The Phoenix

Pay hikes will not trigger tax increase

- By Michael P. Rellahan

WEST CHESTER » Increasing property taxes has long been the “third rail” of politics in Chester County, something the county commission­ers are loathed to touch even in the most prosperous of times — let alone when the state and nation are still recovering from pandemic-related economic turmoil.

So when the three commission­ers reviewed a proposal for a county-wide upgrade of employee compensati­on, among the central questions they wanted to be answered was how the pay raises would be paid for. And the answer was — to quote a one-time presidenti­al candidate — “no new taxes.”

The salary increases and pay grade adjustment­s that the commission­ers unanimousl­y approved earlier this month will not see any rise in the tax rate paid by those who own property taxes in the county in the 2023 budget, said Julie Bookheimer, the county’s chief financial officer.

“It always weighs on your mind but we don’t believe we have to do anything like that,” said commission­ers Chairwoman Marian Moskowitz during a briefing on the compensati­on plan. “I think the point

is that we have a responsibi­lity to our taxpayers to make sure we are containing spending and watching the numbers. Our job is to control it as best we can. We are not going to do anything with taxes. Julie has worked her magic.”

The compensati­on plan announced to the county’s 2,450 full- and part-time employees will increase the salaries of all of the county’s non-union workers, from correction­s officers to clerks in district courts to county librarians to emergency call takers and dispatcher­s.

The vote came after a massive study of the county’s pay system by officials in the Human Resources Office and its Finance Department that verified what had been suggested for months, if not longer: that the county was bleeding members of its workforce by the dozens and was in danger of not being able to staff vital positions, including correction­s officers at the Chester County Prison and deputy sheriffs in the county Justice Center.

The new system will mean salary increases of at least 3 percent for all those employees who are not in bargaining units, estimated at about 2,100 workers, according to county staff. Those who bargain collective­ly with the county will see their salaries reviewed separately, officials said. The cost to the county of the upgrade will be $7.4 million, about $5.6 million of which will be counted in this year’s $688 million budget.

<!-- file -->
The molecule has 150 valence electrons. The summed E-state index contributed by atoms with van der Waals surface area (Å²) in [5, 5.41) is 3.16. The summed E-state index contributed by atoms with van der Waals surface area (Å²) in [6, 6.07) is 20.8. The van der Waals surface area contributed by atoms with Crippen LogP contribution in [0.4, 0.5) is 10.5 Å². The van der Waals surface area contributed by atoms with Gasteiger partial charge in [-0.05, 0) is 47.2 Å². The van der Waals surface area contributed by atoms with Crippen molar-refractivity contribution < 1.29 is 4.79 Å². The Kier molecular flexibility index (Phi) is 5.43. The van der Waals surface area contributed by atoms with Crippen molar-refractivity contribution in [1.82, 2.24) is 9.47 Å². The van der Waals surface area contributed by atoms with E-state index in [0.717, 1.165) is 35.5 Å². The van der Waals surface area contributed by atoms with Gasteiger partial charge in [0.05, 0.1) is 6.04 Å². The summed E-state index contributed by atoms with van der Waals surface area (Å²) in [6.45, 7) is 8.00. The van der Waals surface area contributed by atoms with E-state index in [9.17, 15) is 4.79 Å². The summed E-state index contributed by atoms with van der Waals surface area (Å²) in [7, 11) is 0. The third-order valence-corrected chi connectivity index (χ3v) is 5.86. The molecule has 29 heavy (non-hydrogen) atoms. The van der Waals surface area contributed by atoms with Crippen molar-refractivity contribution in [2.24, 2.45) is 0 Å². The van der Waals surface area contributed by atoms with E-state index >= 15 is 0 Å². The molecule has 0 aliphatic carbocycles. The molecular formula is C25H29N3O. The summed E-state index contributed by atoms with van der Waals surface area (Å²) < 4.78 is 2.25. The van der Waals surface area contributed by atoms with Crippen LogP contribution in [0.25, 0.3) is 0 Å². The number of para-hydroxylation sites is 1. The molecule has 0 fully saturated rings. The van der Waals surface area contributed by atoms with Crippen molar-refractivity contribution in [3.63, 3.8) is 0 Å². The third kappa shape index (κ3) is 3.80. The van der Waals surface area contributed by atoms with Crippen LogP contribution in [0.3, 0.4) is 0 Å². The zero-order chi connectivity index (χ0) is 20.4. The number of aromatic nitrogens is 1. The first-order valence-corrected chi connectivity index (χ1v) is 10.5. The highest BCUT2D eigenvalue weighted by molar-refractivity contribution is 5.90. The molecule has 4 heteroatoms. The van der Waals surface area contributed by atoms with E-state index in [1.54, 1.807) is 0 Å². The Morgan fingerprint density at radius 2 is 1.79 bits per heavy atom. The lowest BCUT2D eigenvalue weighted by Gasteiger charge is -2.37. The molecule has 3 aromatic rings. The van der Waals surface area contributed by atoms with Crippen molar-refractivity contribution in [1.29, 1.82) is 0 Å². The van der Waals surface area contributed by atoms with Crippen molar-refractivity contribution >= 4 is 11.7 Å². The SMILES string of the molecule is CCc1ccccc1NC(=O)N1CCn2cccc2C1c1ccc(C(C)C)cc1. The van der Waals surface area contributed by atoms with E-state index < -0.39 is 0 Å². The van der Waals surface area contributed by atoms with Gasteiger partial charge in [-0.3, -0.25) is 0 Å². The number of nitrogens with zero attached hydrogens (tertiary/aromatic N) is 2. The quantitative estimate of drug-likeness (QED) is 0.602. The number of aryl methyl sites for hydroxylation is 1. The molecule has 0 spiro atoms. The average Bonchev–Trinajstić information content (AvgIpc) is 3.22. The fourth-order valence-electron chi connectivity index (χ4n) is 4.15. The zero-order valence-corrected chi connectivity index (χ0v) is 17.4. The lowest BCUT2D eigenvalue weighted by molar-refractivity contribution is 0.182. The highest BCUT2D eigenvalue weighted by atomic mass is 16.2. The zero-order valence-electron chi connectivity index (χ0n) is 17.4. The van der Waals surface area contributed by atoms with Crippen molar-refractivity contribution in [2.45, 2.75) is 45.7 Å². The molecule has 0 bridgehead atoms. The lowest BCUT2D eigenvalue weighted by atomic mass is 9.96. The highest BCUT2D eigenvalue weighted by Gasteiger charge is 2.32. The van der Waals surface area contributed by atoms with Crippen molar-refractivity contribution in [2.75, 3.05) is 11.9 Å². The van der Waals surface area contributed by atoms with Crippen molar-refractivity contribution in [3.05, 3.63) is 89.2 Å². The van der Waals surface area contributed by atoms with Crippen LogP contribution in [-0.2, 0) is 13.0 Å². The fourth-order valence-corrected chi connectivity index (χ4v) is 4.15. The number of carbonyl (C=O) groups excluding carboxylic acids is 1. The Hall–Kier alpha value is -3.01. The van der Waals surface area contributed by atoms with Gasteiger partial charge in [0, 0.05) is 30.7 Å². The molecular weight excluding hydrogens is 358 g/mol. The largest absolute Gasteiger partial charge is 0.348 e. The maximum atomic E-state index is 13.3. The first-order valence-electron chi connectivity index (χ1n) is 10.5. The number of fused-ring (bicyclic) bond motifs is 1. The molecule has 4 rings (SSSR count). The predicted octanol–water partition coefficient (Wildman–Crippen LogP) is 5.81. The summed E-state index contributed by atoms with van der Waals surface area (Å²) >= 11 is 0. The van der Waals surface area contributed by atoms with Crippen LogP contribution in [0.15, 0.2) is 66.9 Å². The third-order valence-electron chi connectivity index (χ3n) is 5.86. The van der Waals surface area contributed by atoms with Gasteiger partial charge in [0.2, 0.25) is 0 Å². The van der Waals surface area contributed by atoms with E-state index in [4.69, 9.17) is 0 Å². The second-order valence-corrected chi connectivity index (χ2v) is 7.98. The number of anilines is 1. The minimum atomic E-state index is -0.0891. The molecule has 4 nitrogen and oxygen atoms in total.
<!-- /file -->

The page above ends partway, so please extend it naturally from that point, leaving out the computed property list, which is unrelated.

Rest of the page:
“It is expensive, but it is necessary,” said one county official when asked about the move.

The last reorganiza­tion of positions, pay grades, and annual salaries came 20 years ago, when the state of the economy in the county, state and nation was much different than it is today.

At the pre-vote briefing, Bookheimer said that the pay increases put in place for the coming nine months will be paid for mostly with federal American Rescue Plan Act funds. The program, from which the county has been given a total of $102 million over two years, allows local government­s to use the money for salaries, as long as it does not go to debt or to pensions.

Bookheimer said that the county will use about $3.6 million in ARPA funds for the salary increase. The remainder would come from what funds the county had previously budgeted for normal pay raises, usually given in April. The average pay raise over the period from 2010 to 2021 was 1.9 percent, with no raise in 2020 because of the COVID shutdown. But it has been 20 years since the county has adjusted the overall pay grades and compensati­on rates for its employees.

“What we plan to do over the next several years is continue to build the budget each year to cover this increase,” Bookheimer said. “So by 2025, the whole increase of this compensati­on study will be covered.”

In her comments during the commission­ers’ briefing on the subject, Commission­er Michelle Kichline, the board’s lone Republican, stressed that a tax increase was not on her horizon for the issue. The last increase came last year, with a modest 1.8 mill hike. The average tax bill in the county is an estimated $768.57.

“I think that if I do vote for this it is very important for the budgeting that it would not impact our taxpayers,” or the county’s AAA bond rating, she said, echoing Moskowitz’s perspectiv­e.

Commission­ers Vice Chairman Josh Maxwell, in discussing his thoughts on the importance of the move, said that not only was the economics of how to pay for the pay increase important but the message that it sends to employees and residents alike.

“I am interested in what is in the long-term needs of the health of the county,” he said. “We want to make sure that we have employees — that we are recruiting employees and are able to retain them long-term — to provide top-tier services to our citizens in a way that they deserve. It is important that we set a culture in this government both inside and out that we respect people’s work and that we will be there to take care of them.

Overall, said Kichline, the longest-serving member of the board, the increase ensures that the county can continue to provide public services that make the county a desirable place to live, work, and do business. By working to keep its workforce intact and stop the turnover, she said it was time to upgrade employee compensati­on.

“If we don’t have the employees to do that it’ll have a significan­t impact on the quality of life in this county,” she said. “If we don’t have the employees to maintain our infrastruc­ture, from (the emergency) 9-1-1 system to parks, that will impact whether we retain businesses, whether people continue to move here, whether people want to retire here.

“It’s all connected,” she said. “It’s synergy.”

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